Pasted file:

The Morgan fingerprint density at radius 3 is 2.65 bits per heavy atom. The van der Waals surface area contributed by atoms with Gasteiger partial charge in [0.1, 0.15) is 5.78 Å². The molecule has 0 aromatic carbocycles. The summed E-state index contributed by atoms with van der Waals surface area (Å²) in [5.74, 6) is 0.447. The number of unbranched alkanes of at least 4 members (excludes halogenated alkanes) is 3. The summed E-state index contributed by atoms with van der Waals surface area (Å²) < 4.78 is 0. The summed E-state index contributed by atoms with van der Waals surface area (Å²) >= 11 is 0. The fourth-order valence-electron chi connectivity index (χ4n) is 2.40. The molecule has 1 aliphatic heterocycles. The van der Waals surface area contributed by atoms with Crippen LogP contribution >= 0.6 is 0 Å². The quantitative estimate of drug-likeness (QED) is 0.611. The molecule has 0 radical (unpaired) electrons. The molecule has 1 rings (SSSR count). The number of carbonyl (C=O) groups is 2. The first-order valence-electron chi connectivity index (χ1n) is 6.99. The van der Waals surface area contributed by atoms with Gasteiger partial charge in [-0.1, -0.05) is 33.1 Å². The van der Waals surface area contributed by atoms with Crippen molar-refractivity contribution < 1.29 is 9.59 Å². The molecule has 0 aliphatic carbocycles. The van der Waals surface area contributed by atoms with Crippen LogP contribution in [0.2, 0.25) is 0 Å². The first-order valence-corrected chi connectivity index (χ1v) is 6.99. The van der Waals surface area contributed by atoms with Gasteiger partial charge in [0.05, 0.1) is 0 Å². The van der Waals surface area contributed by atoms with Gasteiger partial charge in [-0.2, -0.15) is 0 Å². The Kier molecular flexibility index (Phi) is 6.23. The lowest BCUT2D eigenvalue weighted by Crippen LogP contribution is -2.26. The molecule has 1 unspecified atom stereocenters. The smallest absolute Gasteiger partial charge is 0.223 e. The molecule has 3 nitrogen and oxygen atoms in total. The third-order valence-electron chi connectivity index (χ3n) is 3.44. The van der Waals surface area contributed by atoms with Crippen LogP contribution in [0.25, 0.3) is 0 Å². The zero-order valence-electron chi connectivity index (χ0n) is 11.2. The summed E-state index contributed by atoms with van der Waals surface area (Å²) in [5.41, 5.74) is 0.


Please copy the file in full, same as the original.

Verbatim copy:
The Morgan fingerprint density at radius 3 is 2.65 bits per heavy atom. The van der Waals surface area contributed by atoms with Gasteiger partial charge in [0.1, 0.15) is 5.78 Å². The molecule has 0 aromatic carbocycles. The summed E-state index contributed by atoms with van der Waals surface area (Å²) in [5.74, 6) is 0.447. The number of unbranched alkanes of at least 4 members (excludes halogenated alkanes) is 3. The summed E-state index contributed by atoms with van der Waals surface area (Å²) < 4.78 is 0. The summed E-state index contributed by atoms with van der Waals surface area (Å²) >= 11 is 0. The fourth-order valence-electron chi connectivity index (χ4n) is 2.40. The molecule has 1 aliphatic heterocycles. The van der Waals surface area contributed by atoms with Crippen LogP contribution >= 0.6 is 0 Å². The quantitative estimate of drug-likeness (QED) is 0.611. The molecule has 0 radical (unpaired) electrons. The molecule has 1 rings (SSSR count). The number of carbonyl (C=O) groups is 2. The first-order valence-electron chi connectivity index (χ1n) is 6.99. The van der Waals surface area contributed by atoms with Gasteiger partial charge in [-0.1, -0.05) is 33.1 Å². The van der Waals surface area contributed by atoms with Crippen molar-refractivity contribution < 1.29 is 9.59 Å². The molecule has 0 aliphatic carbocycles. The van der Waals surface area contributed by atoms with Crippen LogP contribution in [0.2, 0.25) is 0 Å². The first-order valence-corrected chi connectivity index (χ1v) is 6.99. The van der Waals surface area contributed by atoms with Gasteiger partial charge in [0.05, 0.1) is 0 Å². The van der Waals surface area contributed by atoms with Gasteiger partial charge in [-0.2, -0.15) is 0 Å². The Kier molecular flexibility index (Phi) is 6.23. The lowest BCUT2D eigenvalue weighted by Crippen LogP contribution is -2.26. The molecule has 1 unspecified atom stereocenters. The smallest absolute Gasteiger partial charge is 0.223 e. The molecule has 3 nitrogen and oxygen atoms in total. The third-order valence-electron chi connectivity index (χ3n) is 3.44. The van der Waals surface area contributed by atoms with Crippen LogP contribution in [0.25, 0.3) is 0 Å². The zero-order valence-electron chi connectivity index (χ0n) is 11.2. The summed E-state index contributed by atoms with van der Waals surface area (Å²) in [5.41, 5.74) is 0.